Senior government officials in Vietnam have accused U.S. media giants Netflix and Apple of flouting the country’s content, taxation and competition laws. They say that new regulations will force the companies to comply.

Speaking at a government hearing on Tuesday, Nguyen Manh Hung, minister of information and communications, said that international platform companies such as Netflix and Apple are avoiding corporate taxes, carrying illegal content and are creating an unfair playing field on which local media companies are suffering.

“(Vietnamese) companies have to abide by tax and content regulations while foreign firms do not, which is unfair competition,” the minister, Nguyen Manh Hung, said.

“(Netflix is) supportive of the implementation of a mechanism that will make it possible for foreign service providers like Netflix to collect and remit taxes in Vietnam, however today such a mechanism does not exist,” a Netflix spokesman told Variety in a statement. “We continue to engage constructively with the tax authorities as they implement this mechanism.

The minister said that foreign streaming firms have combined revenues of nearly VND1 trillion ($43 million) earned from 1 million subscribers in the country. But added that the streamers have never paid tax in Vietnam. He said that Netflix was growing fast according to ministry estimates may have seen 60% subscriber year on-year growth in the first quarter of 2020.

In comparison, the minister said, local pay-TV platforms are set to lose one million subscribers this year. They have a combined 14 million subscribers and revenues of around VND9 trillion ($387 million), and pay unspecified amounts of local tax.

Sources close to Netflix said that the subscriber numbers cited by the Vietnam government are “baseless and inaccurate” and “way above the reality.” Specialist media consultancy, Media Partners Asia told Variety that while Netflix is the biggest OTT player in the Vietnamese market, its estimate of Netflix subscriptions in the country was 20-30% of the government figure. “You also have to remember that there are high levels of piracy still in Vietnam,” said MPA executive Vivek Couto.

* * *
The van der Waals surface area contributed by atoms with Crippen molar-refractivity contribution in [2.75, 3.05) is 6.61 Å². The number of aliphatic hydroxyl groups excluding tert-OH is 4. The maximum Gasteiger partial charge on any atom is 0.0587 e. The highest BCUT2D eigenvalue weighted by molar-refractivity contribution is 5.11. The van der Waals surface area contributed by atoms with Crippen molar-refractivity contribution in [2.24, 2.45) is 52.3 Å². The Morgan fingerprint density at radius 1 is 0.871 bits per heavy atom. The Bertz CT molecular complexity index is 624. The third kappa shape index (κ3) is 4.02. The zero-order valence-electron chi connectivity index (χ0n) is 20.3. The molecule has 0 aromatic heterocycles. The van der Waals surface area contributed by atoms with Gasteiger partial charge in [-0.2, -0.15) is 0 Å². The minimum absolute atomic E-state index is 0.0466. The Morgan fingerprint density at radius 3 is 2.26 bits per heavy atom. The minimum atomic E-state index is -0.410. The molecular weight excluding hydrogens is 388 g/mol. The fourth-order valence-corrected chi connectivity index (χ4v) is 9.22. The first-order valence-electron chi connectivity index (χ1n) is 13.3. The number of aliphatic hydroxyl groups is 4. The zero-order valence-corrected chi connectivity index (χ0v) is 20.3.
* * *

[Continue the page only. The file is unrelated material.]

The minister said that Netflix content has broken content regulations on the country’s history and sovereignty, on-screen violence, drug use and nudity. “Netflix has a lot of content that violates the laws of Vietnam. Specifically, misrepresenting history such as the Vietnam War series, distortions about Vietnam’s territorial sovereignty, or the movie ‘Madam Secretary,’ which contains violence, drug use and pornography.”

“As we have previously disclosed in our Environmental Social Governance Report, in a rare number of cases around the world, we’ve removed titles or episodes of titles from specific country catalogues in response to formal written legal requests from the government, including Vietnam. This has remained unchanged for us since launching in Vietnam and will continue to be the case going forward,” the Netflix spokesman said in an emailed statement.

It can be little surprise that U.S. TV producers and Vietnamese authorities are going to take different perspectives on the war fought between their countries over nearly 20 years, between 1955 and 1975. While Americans refer to the conflict as ‘The Vietnam War,’ in Vietnam it is known as ‘The American War,’ to distinguish it from two others fought against France (1946-54), and against China (1975-91).

“Madam Secretary” is a six-season political drama from Barbara Hall Productions that was aired in the U.S. by CBS. It follows Tea Leoni as a fictional U.S. Secretary of State trying to balance work and a personal life.

The February 2020 version of Netflix’s ESG report shows that it had removed only nine titles in its 23-year history in response to government demands. Five were in Singapore. There was only one removed from its roster in Vietnam, feature film “Full Metal Jacket” removed back in 2017.

Another matter fouling the relationship could be Vietnam’s concept of internet sovereignty. “Vietnam introduced a cyber security law two years ago that requires all foreign businesses earning income from online activities in Vietnam to store their data in the country. But Netflix has yet to share any plans to place its servers locally or open an office in Vietnam,” Reuters reported recently.

Other sources say that local Vietnamese TV companies are envious of Netflix’s apparent ability to get away with showing full-frontal nudity, which they have to shy away from. But they also suggested that both the servers and illegal content claims may be means of putting pressure on the company over tax. “At the end of the day this is a tax issue,” one well-placed source told Variety.